A nation-by-nation look at Arab Spring dictators
CAIRO – Egypt's longtime leader Hosni Mubarak was sentenced to life in prison Saturday for failing to stop the killing of protesters during the uprising that pushed him from power last year. The 84-year-old was the first Arab Spring leader to be tried in his own country, but he is not the only ruler in the Middle East to be caught up in the uprisings that have swept across the region since early last year. Here's a look at the fate of other Arab leaders:
— TUNISIA: ZINE EL ABIDINE BEN ALI
The former Tunisian leader fled to Saudi Arabia on Jan. 14, 2011, after a monthlong uprising that sparked the larger Arab Spring. Ben Ali has been convicted in absentia by a Tunisian court for corruption and other crimes during his 23-year authoritarian rule.
— LIBYA: MOAMMAR GADHAFI
After leading Libya for four decades, Gadhafi spent his final weeks shuttling from hideout to hideout in his hometown of Sirte until rebel fighters captured and killed him in October.
— YEMEN: ALI ABDULLAH SALEH
The Yemeni president clung to power for nearly a year in the face of mass protests against his rule, staying in place even after a bomb blast in June left him with burns over much of his body. Finally, under a U.S. and Gulf-brokered agreement, Saleh handed over power to his vice president, who earlier this year was elected president.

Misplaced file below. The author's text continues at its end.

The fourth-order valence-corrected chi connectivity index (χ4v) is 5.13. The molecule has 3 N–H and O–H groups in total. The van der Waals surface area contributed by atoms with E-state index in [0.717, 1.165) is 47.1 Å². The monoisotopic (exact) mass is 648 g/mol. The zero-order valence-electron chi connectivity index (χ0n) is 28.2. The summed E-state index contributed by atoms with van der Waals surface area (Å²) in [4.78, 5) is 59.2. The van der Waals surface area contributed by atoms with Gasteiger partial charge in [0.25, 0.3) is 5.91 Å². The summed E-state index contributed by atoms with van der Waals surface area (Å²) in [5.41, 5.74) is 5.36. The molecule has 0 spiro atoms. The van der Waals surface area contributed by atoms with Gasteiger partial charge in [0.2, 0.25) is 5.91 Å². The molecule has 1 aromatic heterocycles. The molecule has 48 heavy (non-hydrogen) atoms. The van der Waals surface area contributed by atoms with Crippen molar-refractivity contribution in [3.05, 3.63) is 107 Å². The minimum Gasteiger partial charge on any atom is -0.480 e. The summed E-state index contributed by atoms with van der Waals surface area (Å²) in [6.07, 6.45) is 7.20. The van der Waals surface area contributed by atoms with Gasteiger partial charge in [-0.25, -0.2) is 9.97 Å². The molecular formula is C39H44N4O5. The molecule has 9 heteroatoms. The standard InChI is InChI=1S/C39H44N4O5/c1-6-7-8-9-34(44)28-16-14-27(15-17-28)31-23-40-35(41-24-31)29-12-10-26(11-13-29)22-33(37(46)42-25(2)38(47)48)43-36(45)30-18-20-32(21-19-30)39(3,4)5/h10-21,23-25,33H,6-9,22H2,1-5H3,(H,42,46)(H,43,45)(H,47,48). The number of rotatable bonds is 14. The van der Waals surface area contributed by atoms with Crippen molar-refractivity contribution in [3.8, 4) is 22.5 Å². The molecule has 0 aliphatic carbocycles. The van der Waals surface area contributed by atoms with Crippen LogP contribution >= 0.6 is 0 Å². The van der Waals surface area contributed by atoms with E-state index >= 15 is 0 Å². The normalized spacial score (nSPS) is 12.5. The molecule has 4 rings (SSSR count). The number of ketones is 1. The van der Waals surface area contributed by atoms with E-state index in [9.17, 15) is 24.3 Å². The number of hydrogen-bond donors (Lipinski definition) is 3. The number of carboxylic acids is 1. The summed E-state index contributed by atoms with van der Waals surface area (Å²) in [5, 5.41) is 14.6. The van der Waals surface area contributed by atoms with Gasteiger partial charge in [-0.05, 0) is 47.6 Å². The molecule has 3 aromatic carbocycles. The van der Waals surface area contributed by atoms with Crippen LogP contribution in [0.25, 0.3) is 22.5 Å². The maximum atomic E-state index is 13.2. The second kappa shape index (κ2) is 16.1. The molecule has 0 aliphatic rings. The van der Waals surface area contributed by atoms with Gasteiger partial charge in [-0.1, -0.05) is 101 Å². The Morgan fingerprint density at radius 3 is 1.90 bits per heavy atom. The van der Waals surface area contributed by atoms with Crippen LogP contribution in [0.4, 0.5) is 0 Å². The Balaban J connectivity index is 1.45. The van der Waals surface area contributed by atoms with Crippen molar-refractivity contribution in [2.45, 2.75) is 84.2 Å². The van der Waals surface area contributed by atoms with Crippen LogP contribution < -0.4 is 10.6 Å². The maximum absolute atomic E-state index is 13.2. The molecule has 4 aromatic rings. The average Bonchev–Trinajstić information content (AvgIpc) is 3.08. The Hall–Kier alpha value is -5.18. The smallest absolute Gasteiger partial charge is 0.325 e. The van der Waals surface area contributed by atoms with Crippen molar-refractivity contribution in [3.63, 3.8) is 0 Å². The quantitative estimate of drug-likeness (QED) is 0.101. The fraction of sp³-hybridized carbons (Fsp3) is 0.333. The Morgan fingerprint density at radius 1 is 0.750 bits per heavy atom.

But Saleh remains in Yemen and at the head of his party, and his relatives and loyalists still hold powerful positions in the military, security forces and government. Many Yemenis accuse him of using those tools to undermine his successor in hopes of one day returning to power.
— SYRIA: BASHAR ASSAD
Syrian President Bashar Assad is clinging to power, despite a 15-month-old uprising against his rule that has turned into a bloodbath and near civil war. Activists say at least 13,000 people have been killed.
Assad's forces unleashed a withering crackdown against a revolt that began with peaceful protests, prompting many of the regime's opponents — joined by army defectors — to take up arms against the government. The military has responded with all-out assaults on opposition areas, leaving mass destruction in neighborhoods of some cities.
The conflict also has taken on a worrying sectarian tone. The Sunni Muslim majority largely backs the opposition, while the Alawites and other minorities support Assad, himself an Alawite. There have been tit-for-tat killings and a string of suicide bombings against military buildings.